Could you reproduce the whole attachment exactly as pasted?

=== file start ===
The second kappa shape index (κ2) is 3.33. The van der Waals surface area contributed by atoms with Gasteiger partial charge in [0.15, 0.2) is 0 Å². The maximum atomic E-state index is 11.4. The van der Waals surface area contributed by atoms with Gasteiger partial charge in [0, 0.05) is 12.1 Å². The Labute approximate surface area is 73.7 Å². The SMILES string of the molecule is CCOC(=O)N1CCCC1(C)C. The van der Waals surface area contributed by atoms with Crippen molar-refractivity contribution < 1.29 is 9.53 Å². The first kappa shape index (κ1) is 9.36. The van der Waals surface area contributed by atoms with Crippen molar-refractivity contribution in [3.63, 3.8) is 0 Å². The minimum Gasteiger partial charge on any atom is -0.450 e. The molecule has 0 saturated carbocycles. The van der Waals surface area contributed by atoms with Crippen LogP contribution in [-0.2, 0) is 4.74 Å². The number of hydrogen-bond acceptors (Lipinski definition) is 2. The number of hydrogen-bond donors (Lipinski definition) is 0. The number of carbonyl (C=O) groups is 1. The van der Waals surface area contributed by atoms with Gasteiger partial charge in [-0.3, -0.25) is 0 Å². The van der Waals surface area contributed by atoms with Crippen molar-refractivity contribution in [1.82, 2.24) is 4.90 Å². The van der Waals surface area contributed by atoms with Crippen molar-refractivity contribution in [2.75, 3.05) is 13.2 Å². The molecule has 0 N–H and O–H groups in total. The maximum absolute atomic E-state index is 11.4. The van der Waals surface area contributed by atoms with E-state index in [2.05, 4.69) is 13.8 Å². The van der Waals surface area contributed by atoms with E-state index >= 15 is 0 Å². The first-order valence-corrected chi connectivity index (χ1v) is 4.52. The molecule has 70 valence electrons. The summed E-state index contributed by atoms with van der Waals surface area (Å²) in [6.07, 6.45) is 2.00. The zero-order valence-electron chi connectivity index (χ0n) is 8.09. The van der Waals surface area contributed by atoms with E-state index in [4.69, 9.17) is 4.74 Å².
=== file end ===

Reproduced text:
The second kappa shape index (κ2) is 3.33. The van der Waals surface area contributed by atoms with Gasteiger partial charge in [0.15, 0.2) is 0 Å². The maximum atomic E-state index is 11.4. The van der Waals surface area contributed by atoms with Gasteiger partial charge in [0, 0.05) is 12.1 Å². The Labute approximate surface area is 73.7 Å². The SMILES string of the molecule is CCOC(=O)N1CCCC1(C)C. The van der Waals surface area contributed by atoms with Crippen molar-refractivity contribution < 1.29 is 9.53 Å². The first kappa shape index (κ1) is 9.36. The van der Waals surface area contributed by atoms with Crippen molar-refractivity contribution in [3.63, 3.8) is 0 Å². The minimum Gasteiger partial charge on any atom is -0.450 e. The molecule has 0 saturated carbocycles. The van der Waals surface area contributed by atoms with Crippen LogP contribution in [-0.2, 0) is 4.74 Å². The number of hydrogen-bond acceptors (Lipinski definition) is 2. The number of hydrogen-bond donors (Lipinski definition) is 0. The number of carbonyl (C=O) groups is 1. The van der Waals surface area contributed by atoms with Gasteiger partial charge in [-0.3, -0.25) is 0 Å². The van der Waals surface area contributed by atoms with Crippen molar-refractivity contribution in [1.82, 2.24) is 4.90 Å². The van der Waals surface area contributed by atoms with Crippen molar-refractivity contribution in [2.75, 3.05) is 13.2 Å². The molecule has 0 N–H and O–H groups in total. The maximum absolute atomic E-state index is 11.4. The van der Waals surface area contributed by atoms with E-state index in [2.05, 4.69) is 13.8 Å². The van der Waals surface area contributed by atoms with E-state index >= 15 is 0 Å². The first-order valence-corrected chi connectivity index (χ1v) is 4.52. The molecule has 70 valence electrons. The summed E-state index contributed by atoms with van der Waals surface area (Å²) in [6.07, 6.45) is 2.00. The zero-order valence-electron chi connectivity index (χ0n) is 8.09. The van der Waals surface area contributed by atoms with E-state index in [4.69, 9.17) is 4.74 Å².